When It’s Time to Call the Master Gardener

A military mom realizes her spiritual garden needs an overhaul after her son is deployed.

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Posted in , May 7, 2018

Woman in garden

I do not have a green thumb. House plants quiver in fear when I pass them at the garden center, knowing that a trip home with me means certain death. But last year, I took a long look at our front yard. It wasn’t a pretty site. 

The once neat flower beds were overgrown with straggling azaleas, weeds and overgrown roses that no longer bloomed. These areas had once been well-defined by an edging of monkey grass, but even that had dead spots and areas of overgrowth that spilled into the yard. 

It was time for some work.

Knowing my ability to kill plants with a single look, I called in an expert. The landscaper came and without any judgment for the way I’d allowed things to get, mapped out a plan. He took inventory and assessed what would have to go and what could be trimmed and transplanted.

Over the next few weeks he and his crew pulled off a major overhaul. First they removed everything and brought in new soil. The old had become depleted of any nutrients and without food, any plant they set out wouldn’t live. Next he severely pruned the bushes that would be staying and removed all the weeds.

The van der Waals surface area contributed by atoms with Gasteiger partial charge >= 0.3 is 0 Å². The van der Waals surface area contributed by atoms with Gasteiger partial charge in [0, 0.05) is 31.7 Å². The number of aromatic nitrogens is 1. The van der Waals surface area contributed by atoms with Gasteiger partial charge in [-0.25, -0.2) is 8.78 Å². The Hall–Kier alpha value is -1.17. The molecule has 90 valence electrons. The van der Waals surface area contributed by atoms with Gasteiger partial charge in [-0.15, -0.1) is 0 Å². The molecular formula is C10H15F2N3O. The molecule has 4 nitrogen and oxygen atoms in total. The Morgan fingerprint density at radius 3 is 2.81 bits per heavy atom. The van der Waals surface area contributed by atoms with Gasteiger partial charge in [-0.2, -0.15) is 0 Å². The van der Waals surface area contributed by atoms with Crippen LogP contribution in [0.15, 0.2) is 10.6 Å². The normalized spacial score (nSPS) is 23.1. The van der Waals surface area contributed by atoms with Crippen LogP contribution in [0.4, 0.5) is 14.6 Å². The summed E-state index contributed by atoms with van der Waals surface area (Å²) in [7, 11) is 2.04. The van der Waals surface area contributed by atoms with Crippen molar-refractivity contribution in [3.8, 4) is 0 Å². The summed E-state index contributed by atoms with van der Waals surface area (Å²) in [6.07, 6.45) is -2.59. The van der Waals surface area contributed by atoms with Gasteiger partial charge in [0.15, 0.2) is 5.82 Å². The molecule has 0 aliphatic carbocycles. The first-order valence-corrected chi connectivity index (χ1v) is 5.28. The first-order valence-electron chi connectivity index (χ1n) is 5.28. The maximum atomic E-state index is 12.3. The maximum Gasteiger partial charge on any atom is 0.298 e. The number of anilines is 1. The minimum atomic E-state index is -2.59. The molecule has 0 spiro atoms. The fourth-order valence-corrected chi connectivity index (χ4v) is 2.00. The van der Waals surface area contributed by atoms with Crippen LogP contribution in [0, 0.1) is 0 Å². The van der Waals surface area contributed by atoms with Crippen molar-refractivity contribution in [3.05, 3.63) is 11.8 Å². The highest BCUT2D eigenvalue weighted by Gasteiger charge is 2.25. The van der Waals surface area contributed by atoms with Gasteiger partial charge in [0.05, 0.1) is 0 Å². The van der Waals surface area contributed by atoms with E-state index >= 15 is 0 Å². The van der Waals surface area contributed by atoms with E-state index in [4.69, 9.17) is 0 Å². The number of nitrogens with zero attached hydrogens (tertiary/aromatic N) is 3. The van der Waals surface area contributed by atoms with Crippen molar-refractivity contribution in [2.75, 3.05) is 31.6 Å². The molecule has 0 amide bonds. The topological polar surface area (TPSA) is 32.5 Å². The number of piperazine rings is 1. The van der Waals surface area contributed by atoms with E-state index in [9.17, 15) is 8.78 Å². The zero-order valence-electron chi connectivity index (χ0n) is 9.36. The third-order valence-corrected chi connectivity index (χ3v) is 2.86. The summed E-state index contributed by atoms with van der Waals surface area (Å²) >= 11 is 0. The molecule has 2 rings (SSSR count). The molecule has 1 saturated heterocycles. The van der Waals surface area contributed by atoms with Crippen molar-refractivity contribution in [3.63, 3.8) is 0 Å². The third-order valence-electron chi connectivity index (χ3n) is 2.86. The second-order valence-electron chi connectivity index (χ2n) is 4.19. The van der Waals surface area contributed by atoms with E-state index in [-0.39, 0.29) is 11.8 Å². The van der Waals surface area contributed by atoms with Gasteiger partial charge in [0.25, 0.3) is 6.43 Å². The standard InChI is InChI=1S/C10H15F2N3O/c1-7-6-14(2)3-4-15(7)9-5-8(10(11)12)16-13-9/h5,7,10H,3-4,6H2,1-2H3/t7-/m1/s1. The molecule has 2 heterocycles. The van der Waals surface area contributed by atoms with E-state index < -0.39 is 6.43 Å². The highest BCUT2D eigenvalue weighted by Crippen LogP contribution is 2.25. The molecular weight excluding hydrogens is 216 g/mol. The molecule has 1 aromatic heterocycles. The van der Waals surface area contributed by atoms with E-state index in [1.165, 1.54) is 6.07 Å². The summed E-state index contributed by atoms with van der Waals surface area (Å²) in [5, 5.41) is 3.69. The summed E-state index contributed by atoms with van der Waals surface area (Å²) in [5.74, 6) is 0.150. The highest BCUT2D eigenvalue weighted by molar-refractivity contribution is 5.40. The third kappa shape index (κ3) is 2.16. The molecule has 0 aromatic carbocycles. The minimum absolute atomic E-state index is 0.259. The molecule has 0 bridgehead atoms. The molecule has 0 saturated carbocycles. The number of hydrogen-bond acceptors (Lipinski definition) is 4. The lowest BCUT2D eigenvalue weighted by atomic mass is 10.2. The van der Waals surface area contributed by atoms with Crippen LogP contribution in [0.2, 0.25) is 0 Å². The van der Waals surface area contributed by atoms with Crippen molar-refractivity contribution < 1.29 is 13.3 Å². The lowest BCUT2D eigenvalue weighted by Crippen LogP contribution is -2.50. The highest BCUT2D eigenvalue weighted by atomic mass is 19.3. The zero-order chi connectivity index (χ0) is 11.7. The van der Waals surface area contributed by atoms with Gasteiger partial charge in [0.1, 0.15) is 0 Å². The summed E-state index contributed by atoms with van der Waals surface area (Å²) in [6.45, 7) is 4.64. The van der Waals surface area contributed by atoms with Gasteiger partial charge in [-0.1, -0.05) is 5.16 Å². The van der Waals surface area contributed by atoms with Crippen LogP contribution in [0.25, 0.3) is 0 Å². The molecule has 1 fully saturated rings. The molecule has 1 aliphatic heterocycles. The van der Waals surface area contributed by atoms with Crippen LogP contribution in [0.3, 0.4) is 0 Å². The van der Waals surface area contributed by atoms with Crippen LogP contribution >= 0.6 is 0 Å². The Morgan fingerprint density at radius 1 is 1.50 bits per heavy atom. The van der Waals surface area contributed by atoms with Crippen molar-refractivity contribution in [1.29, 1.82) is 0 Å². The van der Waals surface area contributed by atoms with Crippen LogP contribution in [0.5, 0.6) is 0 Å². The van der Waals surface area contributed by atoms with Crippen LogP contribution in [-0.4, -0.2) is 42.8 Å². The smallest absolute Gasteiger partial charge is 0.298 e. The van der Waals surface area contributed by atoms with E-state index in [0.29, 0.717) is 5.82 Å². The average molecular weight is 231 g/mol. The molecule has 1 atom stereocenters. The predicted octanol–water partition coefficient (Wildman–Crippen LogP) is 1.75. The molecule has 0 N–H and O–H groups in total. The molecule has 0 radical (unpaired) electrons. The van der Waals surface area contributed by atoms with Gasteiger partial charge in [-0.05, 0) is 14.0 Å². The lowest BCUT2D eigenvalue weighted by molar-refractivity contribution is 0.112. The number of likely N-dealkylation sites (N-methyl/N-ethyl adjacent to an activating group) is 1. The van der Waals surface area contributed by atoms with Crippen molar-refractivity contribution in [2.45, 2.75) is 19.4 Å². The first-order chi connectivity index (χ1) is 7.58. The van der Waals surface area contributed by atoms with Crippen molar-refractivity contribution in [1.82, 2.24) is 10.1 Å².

At this point the yard looked like a war zone. There were ugly patches of dirt where flowerbeds used to be, but he assured me this was what it took to reclaim my garden from the wilderness.

Sure enough, new topsoil, plants and mulch were added. The beds were redefined and carefully edged with boundaries that would stay in place.

As I watched this process, I was struck by how like my spiritual life this was—especially when our son was serving overseas. Caught up in the busyness and stress of life, I’d let things get out of hand and my life resembled a wilderness much more than a garden.

But when I took my troubles to the Master Gardener, He stepped in and without judgment or condemnation, mapped out a plan. He did some painful pruning and got rid of the weeds that had choked my once green relationship with Him. He added a layer of topsoil through His Holy Word to nourish my struggling faith. Finally He redefined boundaries I’d let collapse.

Just like my front yard, I was a new person. And I learned that sometimes we have to take a hard look at where we’ve ended up and call out for help. When we do, our Father is faithful to come to our aid. Only He can cultivate anew the garden of our souls.

The Lord will always lead you, satisfy you in a parched land, and strengthen your bones. You will be like a watered garden and like a spring whose waters never run dry. Isaiah 58:11 (HCSB)

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